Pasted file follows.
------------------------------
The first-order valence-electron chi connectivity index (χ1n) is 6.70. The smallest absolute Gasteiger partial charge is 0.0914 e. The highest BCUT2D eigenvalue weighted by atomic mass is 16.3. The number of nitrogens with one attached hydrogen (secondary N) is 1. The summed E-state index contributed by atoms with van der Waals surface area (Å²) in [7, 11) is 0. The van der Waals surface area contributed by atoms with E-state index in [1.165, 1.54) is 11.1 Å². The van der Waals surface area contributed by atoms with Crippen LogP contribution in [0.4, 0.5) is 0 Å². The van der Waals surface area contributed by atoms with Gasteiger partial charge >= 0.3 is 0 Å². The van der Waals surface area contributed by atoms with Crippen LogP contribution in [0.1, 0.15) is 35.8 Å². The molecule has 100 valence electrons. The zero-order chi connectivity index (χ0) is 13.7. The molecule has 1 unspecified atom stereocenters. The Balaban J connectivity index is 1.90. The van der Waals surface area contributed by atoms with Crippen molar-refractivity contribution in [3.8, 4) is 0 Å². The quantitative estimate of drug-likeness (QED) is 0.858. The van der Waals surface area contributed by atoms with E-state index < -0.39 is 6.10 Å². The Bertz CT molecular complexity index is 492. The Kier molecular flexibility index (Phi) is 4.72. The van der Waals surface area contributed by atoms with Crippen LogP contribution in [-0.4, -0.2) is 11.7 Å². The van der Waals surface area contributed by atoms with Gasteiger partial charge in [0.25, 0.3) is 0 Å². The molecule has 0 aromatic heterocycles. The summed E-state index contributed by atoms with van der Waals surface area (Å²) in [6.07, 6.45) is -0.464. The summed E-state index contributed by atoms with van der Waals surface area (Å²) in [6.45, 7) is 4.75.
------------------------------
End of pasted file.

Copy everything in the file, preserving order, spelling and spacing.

The first-order valence-electron chi connectivity index (χ1n) is 6.70. The smallest absolute Gasteiger partial charge is 0.0914 e. The highest BCUT2D eigenvalue weighted by atomic mass is 16.3. The number of nitrogens with one attached hydrogen (secondary N) is 1. The summed E-state index contributed by atoms with van der Waals surface area (Å²) in [7, 11) is 0. The van der Waals surface area contributed by atoms with E-state index in [1.165, 1.54) is 11.1 Å². The van der Waals surface area contributed by atoms with Crippen LogP contribution in [0.4, 0.5) is 0 Å². The van der Waals surface area contributed by atoms with Gasteiger partial charge >= 0.3 is 0 Å². The van der Waals surface area contributed by atoms with Crippen LogP contribution in [0.1, 0.15) is 35.8 Å². The molecule has 100 valence electrons. The zero-order chi connectivity index (χ0) is 13.7. The molecule has 1 unspecified atom stereocenters. The Balaban J connectivity index is 1.90. The van der Waals surface area contributed by atoms with Crippen molar-refractivity contribution in [3.8, 4) is 0 Å². The quantitative estimate of drug-likeness (QED) is 0.858. The van der Waals surface area contributed by atoms with E-state index < -0.39 is 6.10 Å². The Bertz CT molecular complexity index is 492. The Kier molecular flexibility index (Phi) is 4.72. The van der Waals surface area contributed by atoms with Crippen LogP contribution in [-0.4, -0.2) is 11.7 Å². The van der Waals surface area contributed by atoms with Gasteiger partial charge in [0.25, 0.3) is 0 Å². The molecule has 0 aromatic heterocycles. The summed E-state index contributed by atoms with van der Waals surface area (Å²) in [6.07, 6.45) is -0.464. The summed E-state index contributed by atoms with van der Waals surface area (Å²) in [6.45, 7) is 4.75.